COVID-19 Vaccines and Kids: What to Know

Since adults have made up the large majority of cases of COVID-19, you may ask whether your child really needs one. In short, yes. The CDC recommends that everyone 5 years old and older get a COVID-19 vaccination to protect against the coronavirus. While the original vaccines were developed for adults, thousands of health care provider offices, pharmacies, and health centers now also provide a pediatric version of the Pfizer COVID-19 vaccine.

Doctors can’t always tell which children are more likely to become seriously ill from COVID-19. A vaccine will lower their chances of serious complications. Experts found that the vaccine was 90.7% effective in preventing COVID-19 in children aged 5-11. It’ll also help protect older adults around them who are high risk.

In addition, children under 18 make up about 21% of the U.S. population. In the U.S., COVID-19 cases in children 5-11 years old make up 39% of cases in those under the age of 18. The CDC estimates that 8,300 children aged 5-11 were hospitalized with COVID-19. Experts found that, as of Oct. 17, 146 COVID-related deaths in the U.S. were in children aged 5-11.

If many of them get a vaccine, the chance of herd immunity goes up. That’s when a lot of people are immune to a specific disease. If enough people are resistant to the cause of a disease, such as a virus or bacteria, it has no one to infect.

Vaccine Trials for Children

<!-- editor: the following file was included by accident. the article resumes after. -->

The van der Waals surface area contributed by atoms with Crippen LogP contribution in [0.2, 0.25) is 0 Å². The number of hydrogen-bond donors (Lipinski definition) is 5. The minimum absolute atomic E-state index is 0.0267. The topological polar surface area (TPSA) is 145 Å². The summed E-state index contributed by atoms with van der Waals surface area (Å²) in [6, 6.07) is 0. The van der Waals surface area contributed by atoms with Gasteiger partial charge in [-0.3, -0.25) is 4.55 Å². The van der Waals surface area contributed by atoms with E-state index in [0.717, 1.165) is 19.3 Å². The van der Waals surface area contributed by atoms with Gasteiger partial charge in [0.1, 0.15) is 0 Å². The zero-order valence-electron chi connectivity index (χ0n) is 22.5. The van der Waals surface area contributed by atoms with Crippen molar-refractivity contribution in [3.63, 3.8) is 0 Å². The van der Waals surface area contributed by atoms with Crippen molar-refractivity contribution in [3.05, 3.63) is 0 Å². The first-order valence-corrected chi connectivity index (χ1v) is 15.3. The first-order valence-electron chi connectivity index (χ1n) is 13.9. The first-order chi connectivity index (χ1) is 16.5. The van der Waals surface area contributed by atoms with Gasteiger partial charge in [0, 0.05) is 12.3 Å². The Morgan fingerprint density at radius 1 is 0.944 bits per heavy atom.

After successful clinical trials, the FDA granted emergency use authorization of the Pfizer COVID-19 vaccines for those aged 5-11. This vaccine is given as a two-dose primary series, 3weeks apart, just like in older people. But the children’s version of the Pfizer COVID-19 vaccine is only 10 micrograms per dose. The vaccine for people over 12 years old is 30 micrograms per dose.

Experts studied the Pfizer vaccine’s safety in about 3,100 kids aged 5-11. The children received the COVID-19 vaccine and didn’t show any serious side effects. The FDA continues to collect and study data from children vaccinated in this age group.

Moderna is seeking authorization for 12 and above. The Johnson & Johnson vaccine is for those 18 and older.

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Why Vaccines for Children Took Longer

Children weren’t a part of the original clinical trials because they’re generally not as vulnerable as adults. The majority of the deaths during the pandemic -- 92% -- have been people aged 55 and older.

This doesn’t mean that children are immune to COVID-19. They simply have a lower chance of serious complications from the virus.

Another reason trials focused on adults first was speed. There are more levels of protection when children are involved in clinical trials. So it made sense to study an adult vaccine first to move quickly.

Scientists also needed more time to research children’s vaccines because their immune systems change fast. This means that a child’s body might respond differently to a vaccine depending on their age. It took experts longer to study these differences to make sure the vaccines were safe.

The CDC says adults can take the COVID-19 vaccine without regard to the timing of other vaccines. This means that you don’t have to wait a certain amount of time before you take another type of immunization, like experts previously thought. If you want to get the COVID-19 vaccine on the same day that you receive other vaccines, talk to your doctor first.